Cook County ARES Net--Training--2013/10/23

Some Lessons Learned from the 2013 Statewide SET

The Illinois Statewide SET was conducted a few weekends ago. It was quite interesting, and the exercise reminds us of some realities of major disasters and other events that disrupt communications and other infrastructure.

The basic scenario of the SET was a "hack attack", in which the attackers disrupted conventional commercial telecommunications, including telephone and Internet. Broadcast media, and the electric power transmission and distribution network, and natural gas pipelines were also disrupted. A task announced before the event was to transmit a Winlink message to the state RACES station NC9IL over an RF path. Additional tasks were injected by announcements via the Illinois ARES HF net and via e-mail distribution lists (the Internet was deemed operational for that purpose.)

While that scenario, with several coordinated disruptions, may initially seem a bit contrived, on careful consideration the scenario is not far-fetched at all, and it seems highly likely that future terrorist attacks will be directed to several or all of these infrastructure elements. Many of them are believed to have signficant, unpatched vulnerabilities. Unlike many other types of attack against physical infrastructure, where the attackers must be present in the vicinity of the target, within hours or days of the attack, these vulnerabilities can be probed and catalogued by attackers (a) well in advance of an event, and (b) from remote locations. Moreover, such attacks may be initiated remotely. Thus, attackers may be emboldened by the view that such attacks are free of personal risk to them. Further, attacks against communications assets are especially effective because they hinder response and demoralize the civilian population.

So what can we learn, or be reminded of, based on the experience of this SET?

  1. Simplex rules. Simplicity rules. Infrastructure, such as repeaters, the Internet, and the like may fail in ways out of our control. Simplex on VHF and UHF paths, direct HF, and other similar modes of communications that do not require intermediate infrastructure can be more reliable. Yes, it's true that our own equipment, antennas, feedline, and power sources are not impervious. But we usually have tools and expertise and may be able to work around those failures. We generally can't do anything about failed infrastructure in remote locations, or controlled by others.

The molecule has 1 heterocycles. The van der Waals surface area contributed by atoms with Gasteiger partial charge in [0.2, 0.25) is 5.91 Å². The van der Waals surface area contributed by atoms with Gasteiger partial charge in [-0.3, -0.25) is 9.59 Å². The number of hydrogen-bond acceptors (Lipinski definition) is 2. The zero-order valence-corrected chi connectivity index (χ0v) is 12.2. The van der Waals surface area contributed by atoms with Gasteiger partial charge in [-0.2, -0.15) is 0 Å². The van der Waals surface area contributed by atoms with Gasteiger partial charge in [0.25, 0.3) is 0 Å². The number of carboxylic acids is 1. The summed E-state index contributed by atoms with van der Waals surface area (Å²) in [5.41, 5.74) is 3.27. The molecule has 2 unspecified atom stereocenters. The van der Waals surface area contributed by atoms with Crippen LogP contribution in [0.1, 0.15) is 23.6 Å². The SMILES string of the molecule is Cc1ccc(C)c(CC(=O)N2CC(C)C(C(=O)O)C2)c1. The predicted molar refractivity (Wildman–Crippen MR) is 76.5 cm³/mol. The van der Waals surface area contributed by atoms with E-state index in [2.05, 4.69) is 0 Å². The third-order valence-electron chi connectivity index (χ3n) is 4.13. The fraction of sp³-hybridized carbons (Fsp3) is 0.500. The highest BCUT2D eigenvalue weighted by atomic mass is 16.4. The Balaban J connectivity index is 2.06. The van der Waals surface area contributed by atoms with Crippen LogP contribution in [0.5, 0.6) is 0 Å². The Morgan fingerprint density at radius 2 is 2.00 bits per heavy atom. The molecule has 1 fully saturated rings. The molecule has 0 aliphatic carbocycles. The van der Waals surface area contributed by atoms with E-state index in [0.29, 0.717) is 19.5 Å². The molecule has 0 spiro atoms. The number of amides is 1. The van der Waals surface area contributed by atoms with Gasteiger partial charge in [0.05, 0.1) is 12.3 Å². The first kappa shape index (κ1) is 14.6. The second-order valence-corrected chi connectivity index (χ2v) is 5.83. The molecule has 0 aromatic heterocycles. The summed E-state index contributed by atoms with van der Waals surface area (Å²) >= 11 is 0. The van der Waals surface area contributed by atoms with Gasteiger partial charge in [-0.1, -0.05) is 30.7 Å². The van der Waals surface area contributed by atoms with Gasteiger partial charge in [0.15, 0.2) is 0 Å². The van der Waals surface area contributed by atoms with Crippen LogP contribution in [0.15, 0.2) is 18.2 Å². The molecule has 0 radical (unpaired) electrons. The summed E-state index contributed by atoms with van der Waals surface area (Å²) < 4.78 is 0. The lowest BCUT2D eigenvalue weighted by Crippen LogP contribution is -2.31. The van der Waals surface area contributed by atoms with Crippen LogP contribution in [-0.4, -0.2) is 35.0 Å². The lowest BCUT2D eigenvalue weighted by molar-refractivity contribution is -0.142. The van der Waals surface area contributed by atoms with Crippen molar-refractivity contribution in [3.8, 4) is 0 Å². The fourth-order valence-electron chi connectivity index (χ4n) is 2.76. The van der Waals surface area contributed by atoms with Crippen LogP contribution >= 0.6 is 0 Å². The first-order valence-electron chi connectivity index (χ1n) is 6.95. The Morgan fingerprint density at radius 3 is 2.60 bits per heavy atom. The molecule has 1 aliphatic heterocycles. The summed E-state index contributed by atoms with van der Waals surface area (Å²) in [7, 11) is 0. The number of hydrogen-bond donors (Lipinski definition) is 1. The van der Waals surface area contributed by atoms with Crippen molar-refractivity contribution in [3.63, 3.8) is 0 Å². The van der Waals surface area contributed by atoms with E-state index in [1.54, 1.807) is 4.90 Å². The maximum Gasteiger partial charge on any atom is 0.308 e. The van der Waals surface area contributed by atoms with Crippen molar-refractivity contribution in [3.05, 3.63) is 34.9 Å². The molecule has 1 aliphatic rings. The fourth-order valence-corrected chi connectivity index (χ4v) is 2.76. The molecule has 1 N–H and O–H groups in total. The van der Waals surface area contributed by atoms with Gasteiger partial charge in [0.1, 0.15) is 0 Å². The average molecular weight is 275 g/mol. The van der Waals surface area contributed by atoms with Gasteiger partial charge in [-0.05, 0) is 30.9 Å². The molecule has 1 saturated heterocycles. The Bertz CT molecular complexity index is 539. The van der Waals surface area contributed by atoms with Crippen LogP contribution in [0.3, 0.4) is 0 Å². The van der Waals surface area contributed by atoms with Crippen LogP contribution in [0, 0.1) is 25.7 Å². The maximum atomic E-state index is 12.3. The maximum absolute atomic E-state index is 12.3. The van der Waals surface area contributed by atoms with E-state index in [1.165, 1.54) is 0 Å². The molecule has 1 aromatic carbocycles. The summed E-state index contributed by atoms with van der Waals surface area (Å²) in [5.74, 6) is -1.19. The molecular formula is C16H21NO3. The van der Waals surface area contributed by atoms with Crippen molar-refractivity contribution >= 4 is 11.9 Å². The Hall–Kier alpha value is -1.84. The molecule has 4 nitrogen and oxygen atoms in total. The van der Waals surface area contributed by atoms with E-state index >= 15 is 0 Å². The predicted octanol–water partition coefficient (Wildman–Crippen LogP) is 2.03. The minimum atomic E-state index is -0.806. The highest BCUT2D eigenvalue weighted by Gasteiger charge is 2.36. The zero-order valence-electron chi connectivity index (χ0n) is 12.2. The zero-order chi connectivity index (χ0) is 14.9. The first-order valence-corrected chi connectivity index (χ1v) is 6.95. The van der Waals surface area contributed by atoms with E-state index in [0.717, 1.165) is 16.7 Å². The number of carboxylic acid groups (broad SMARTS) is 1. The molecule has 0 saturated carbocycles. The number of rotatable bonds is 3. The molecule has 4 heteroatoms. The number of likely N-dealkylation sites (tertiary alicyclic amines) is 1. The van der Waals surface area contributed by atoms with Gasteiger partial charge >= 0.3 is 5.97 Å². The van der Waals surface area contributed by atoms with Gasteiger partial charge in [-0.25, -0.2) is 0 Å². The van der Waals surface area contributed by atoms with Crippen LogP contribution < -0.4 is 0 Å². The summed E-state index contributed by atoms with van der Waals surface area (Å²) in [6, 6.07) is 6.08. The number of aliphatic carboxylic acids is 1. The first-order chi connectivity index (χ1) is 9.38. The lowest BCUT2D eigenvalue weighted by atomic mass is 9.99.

2. Advance preparation helps. While we don't know what will happen or when, we can be far more effective if we have equipment assets prepositioned, and we have experience in performing the various communication tasks we will be assigned. And we can be prepared in a number of ways, both traditional and non-traditional.
    1. Know the skills of accessing (or running) voice and other nets on HF and on VHF/UHF. There are many opportunities to practice these skills.
    2. Know the skills of originating, passing, and delivering both tactical and formal message traffic on behalf of your served agencies. If you are not affiliated with a served agency, there are a few basic message handling skills that you can learn and practice to be prepared for the agencies you are likely to serve. The ability to handle messages in ICS-213 and ARRL Radiogram formats is a commonly needed skill. And it is a skill, which you need to learn and practice in order to be be an efficient communicator.
    3. Know how to use your equipment, and be able to do common tasks without consulting the manual. Modern radios, in particular, have lots of bells and whistles buried deep in menus or assigned to keys with multiple functions. If you will rely on those features, you should know how to enable, disable, and adjust them. For portable or mobile equipment you expect to deploy in the field, including generators, antenna supports, and the like, a few practice sessions will aid you in being familiar enough with the equipment to deploy it efficiently.
    4. Know how to use whatever computers and software you expect to use, including any connections to radios and other equipment. When you're in the field trying to provide communications in a disaster (or even an exercise), that shouldn't be the first time you have ever used the software you need to send a message, do logging, record information in a served agency's application or database, or perform some other task. In this year's SET exercise, we were asked to send a Winlink message to the state RACES station via an RF path. For operators used to using Telnet message transport over the Internet, the instruction to use an RF path, and for those who elected to try it, an HF path, was something different, and for many, required practice and troubleshooting.

Those are a couple of lessons learned from the 2013 Statewide SET. We'll cover some other lessons in another net.

  © 2013 Neil R. Ormos

Page Version: 2013-10-27 22:00:03 NRO